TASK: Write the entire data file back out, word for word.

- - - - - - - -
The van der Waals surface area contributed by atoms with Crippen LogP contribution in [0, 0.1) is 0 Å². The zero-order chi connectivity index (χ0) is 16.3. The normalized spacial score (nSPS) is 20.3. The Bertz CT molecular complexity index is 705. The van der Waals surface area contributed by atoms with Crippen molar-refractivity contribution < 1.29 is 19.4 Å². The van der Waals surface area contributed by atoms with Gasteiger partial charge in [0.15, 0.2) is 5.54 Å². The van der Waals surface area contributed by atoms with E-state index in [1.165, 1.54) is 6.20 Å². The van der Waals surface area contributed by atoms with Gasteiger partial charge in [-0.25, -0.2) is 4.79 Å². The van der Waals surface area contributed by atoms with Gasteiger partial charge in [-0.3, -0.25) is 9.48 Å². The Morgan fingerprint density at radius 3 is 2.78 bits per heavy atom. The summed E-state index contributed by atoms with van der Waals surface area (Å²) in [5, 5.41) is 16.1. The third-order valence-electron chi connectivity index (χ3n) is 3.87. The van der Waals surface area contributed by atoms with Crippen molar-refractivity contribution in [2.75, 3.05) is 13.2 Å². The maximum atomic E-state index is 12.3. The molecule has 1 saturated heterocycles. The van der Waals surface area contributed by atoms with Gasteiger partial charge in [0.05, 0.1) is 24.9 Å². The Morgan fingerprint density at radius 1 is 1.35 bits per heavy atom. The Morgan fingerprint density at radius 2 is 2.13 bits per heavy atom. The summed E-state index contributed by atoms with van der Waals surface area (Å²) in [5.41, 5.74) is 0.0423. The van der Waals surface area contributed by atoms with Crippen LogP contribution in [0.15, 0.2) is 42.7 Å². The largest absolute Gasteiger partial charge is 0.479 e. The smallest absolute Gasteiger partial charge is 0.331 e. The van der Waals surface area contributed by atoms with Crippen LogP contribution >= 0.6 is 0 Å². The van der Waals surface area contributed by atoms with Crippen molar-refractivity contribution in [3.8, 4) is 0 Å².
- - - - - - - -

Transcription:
The van der Waals surface area contributed by atoms with Crippen LogP contribution in [0, 0.1) is 0 Å². The zero-order chi connectivity index (χ0) is 16.3. The normalized spacial score (nSPS) is 20.3. The Bertz CT molecular complexity index is 705. The van der Waals surface area contributed by atoms with Crippen molar-refractivity contribution < 1.29 is 19.4 Å². The van der Waals surface area contributed by atoms with Gasteiger partial charge in [0.15, 0.2) is 5.54 Å². The van der Waals surface area contributed by atoms with E-state index in [1.165, 1.54) is 6.20 Å². The van der Waals surface area contributed by atoms with Gasteiger partial charge in [-0.25, -0.2) is 4.79 Å². The van der Waals surface area contributed by atoms with Gasteiger partial charge in [-0.3, -0.25) is 9.48 Å². The Morgan fingerprint density at radius 3 is 2.78 bits per heavy atom. The summed E-state index contributed by atoms with van der Waals surface area (Å²) in [5, 5.41) is 16.1. The third-order valence-electron chi connectivity index (χ3n) is 3.87. The van der Waals surface area contributed by atoms with Crippen molar-refractivity contribution in [2.75, 3.05) is 13.2 Å². The maximum atomic E-state index is 12.3. The molecule has 1 saturated heterocycles. The van der Waals surface area contributed by atoms with Gasteiger partial charge in [0.05, 0.1) is 24.9 Å². The Morgan fingerprint density at radius 1 is 1.35 bits per heavy atom. The Morgan fingerprint density at radius 2 is 2.13 bits per heavy atom. The summed E-state index contributed by atoms with van der Waals surface area (Å²) in [5.41, 5.74) is 0.0423. The van der Waals surface area contributed by atoms with Crippen LogP contribution in [0.15, 0.2) is 42.7 Å². The largest absolute Gasteiger partial charge is 0.479 e. The smallest absolute Gasteiger partial charge is 0.331 e. The van der Waals surface area contributed by atoms with Crippen LogP contribution >= 0.6 is 0 Å². The van der Waals surface area contributed by atoms with Crippen molar-refractivity contribution in [3.8, 4) is 0 Å².